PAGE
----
Print 1 - The Archives and the Newspaper
A season of historical reckoning
I begin with the archives and the newspaper itself – the starting point for this project. I visited the archives at the Legislative Library where physical copies of the early editions of the Manitoba – and Winnipeg Free Press are held. I have included some photos of the storage area in this print. The grid I'm using throughout the series also fits here as an organizational tool - to organize and categorize and store information and collective knowledge of history based on a euro-centric knowledge system. I populated the print with figures that signify settlers and Indigenous community members, because the access to our archives is public and part of our shared history, with all its inclusions and omissions of information, it is also a reclaiming of space and diverse voices. The Free Press claims in an advertisement from 2022, “The Winnipeg Free Press has faithfully recorded the evolution of our province and shared the stories of its readers for over 145 years. Discover your family's history as you search through newspaper pages dating back to 1874.” By including the ad in this context, I put this claim into question since there are so many angles and histories missing. While I, as a descendent of settlers, was able to find traces of my community's history dating back to 1874, I doubt a person with a BIPOC background might be able to say the same.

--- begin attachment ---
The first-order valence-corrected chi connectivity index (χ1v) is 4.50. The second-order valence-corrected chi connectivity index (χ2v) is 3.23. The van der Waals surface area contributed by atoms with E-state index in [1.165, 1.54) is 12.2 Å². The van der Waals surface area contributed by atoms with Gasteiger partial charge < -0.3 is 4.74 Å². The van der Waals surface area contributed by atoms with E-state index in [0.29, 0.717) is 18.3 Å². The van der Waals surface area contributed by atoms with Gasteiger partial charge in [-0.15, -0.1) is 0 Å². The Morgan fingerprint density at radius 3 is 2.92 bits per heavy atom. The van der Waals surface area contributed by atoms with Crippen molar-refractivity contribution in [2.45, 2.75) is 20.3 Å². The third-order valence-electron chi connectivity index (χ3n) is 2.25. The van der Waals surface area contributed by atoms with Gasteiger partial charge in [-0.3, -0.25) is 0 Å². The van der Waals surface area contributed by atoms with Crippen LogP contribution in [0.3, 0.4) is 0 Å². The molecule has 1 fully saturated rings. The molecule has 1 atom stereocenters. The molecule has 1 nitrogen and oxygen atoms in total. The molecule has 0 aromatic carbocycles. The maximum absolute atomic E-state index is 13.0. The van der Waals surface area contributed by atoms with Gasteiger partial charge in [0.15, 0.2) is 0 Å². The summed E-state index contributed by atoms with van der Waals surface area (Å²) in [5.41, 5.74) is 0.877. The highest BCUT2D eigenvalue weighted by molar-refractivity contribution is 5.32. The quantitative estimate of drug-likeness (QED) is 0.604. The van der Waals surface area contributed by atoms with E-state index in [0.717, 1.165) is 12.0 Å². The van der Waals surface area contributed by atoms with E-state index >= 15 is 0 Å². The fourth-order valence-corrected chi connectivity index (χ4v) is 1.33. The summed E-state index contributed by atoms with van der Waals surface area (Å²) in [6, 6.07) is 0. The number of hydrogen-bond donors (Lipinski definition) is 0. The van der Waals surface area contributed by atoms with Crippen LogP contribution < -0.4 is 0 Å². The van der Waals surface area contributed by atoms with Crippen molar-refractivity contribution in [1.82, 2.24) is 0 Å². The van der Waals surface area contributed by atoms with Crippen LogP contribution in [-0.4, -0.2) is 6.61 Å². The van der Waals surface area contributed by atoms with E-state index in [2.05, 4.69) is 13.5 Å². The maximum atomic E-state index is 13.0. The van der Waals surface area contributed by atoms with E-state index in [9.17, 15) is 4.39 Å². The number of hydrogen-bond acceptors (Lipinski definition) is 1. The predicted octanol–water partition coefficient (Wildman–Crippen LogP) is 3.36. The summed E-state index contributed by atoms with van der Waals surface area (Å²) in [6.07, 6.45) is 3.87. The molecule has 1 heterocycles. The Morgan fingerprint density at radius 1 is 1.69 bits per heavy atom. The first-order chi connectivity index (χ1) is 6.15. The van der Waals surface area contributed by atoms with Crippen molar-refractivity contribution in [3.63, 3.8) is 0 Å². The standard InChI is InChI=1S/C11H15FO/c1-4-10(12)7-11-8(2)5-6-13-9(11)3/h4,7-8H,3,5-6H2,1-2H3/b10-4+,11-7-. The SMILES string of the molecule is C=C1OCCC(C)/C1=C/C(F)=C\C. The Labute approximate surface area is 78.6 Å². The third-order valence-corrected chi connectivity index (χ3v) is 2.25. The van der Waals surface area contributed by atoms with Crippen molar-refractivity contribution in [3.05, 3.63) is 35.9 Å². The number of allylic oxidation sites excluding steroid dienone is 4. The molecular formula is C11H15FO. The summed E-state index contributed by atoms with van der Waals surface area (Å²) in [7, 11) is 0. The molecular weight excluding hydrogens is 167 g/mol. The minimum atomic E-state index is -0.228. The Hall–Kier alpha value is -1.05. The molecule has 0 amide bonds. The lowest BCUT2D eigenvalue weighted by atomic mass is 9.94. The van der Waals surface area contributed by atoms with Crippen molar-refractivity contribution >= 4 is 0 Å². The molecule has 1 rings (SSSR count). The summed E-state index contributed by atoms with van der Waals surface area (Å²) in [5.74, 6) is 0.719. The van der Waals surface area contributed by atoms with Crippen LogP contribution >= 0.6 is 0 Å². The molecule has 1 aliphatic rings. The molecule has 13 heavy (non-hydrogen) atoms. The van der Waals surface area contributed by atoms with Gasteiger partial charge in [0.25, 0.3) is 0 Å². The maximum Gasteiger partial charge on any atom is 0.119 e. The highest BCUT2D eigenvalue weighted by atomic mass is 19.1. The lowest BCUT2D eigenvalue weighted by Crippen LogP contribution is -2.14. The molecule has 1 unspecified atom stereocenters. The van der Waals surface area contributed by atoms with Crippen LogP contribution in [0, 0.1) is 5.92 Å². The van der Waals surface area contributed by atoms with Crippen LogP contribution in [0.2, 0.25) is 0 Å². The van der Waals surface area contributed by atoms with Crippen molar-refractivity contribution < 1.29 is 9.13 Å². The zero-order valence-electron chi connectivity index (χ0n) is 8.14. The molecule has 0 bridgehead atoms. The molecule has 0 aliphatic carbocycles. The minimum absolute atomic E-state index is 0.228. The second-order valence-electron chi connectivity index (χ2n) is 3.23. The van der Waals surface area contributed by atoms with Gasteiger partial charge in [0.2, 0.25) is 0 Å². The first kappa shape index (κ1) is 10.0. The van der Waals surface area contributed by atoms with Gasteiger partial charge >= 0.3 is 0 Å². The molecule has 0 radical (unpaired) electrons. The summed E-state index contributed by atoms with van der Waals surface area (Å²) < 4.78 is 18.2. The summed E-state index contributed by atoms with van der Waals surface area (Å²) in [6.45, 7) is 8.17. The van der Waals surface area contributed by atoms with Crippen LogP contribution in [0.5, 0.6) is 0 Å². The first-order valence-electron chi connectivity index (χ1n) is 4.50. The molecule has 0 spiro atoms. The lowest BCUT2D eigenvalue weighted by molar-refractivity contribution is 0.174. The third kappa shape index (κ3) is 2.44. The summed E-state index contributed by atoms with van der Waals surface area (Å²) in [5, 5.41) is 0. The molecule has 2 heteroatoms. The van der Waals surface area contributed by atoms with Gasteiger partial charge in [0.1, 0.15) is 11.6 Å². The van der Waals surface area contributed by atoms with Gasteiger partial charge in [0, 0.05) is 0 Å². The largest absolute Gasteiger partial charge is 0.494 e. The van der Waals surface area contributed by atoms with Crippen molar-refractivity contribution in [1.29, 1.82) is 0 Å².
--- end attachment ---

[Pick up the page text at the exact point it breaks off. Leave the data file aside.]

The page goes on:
Archives and newspapers give us access to parts of our history, evidenced in the reporting, but also in the omissions in that same reporting. I am interested in the language and tone that is used in the reporting and how it has changed over the years, particularly in the way Indigenous and Métis people, as well as settlers, are represented. On the one hand, these representations are a reflection of the perception of racial differences in their time. On the other hand, they have played (and continue to play) a critical role in shaping public opinion.
To set up my narratives, I pull direct quotations from news stories dating as far back as 1874 and following their chronological trajectories to recent times. Each page then becomes its own self-contained summarized narrative representing various perspectives of each theme.
The format of the prints and layout of the text resembles the format of newspaper pages, highlighting the importance of the role newspapers play in shaping our narratives and perceptions. The inclusion of digitally printed maps, contemporary satellite imagery and grids represent the settler practices of land surveying, mapping, organizing, privatizing, and settlement, as well as the colonial imposition of a certain kind of order, of will, a way of life, and a way of thinking.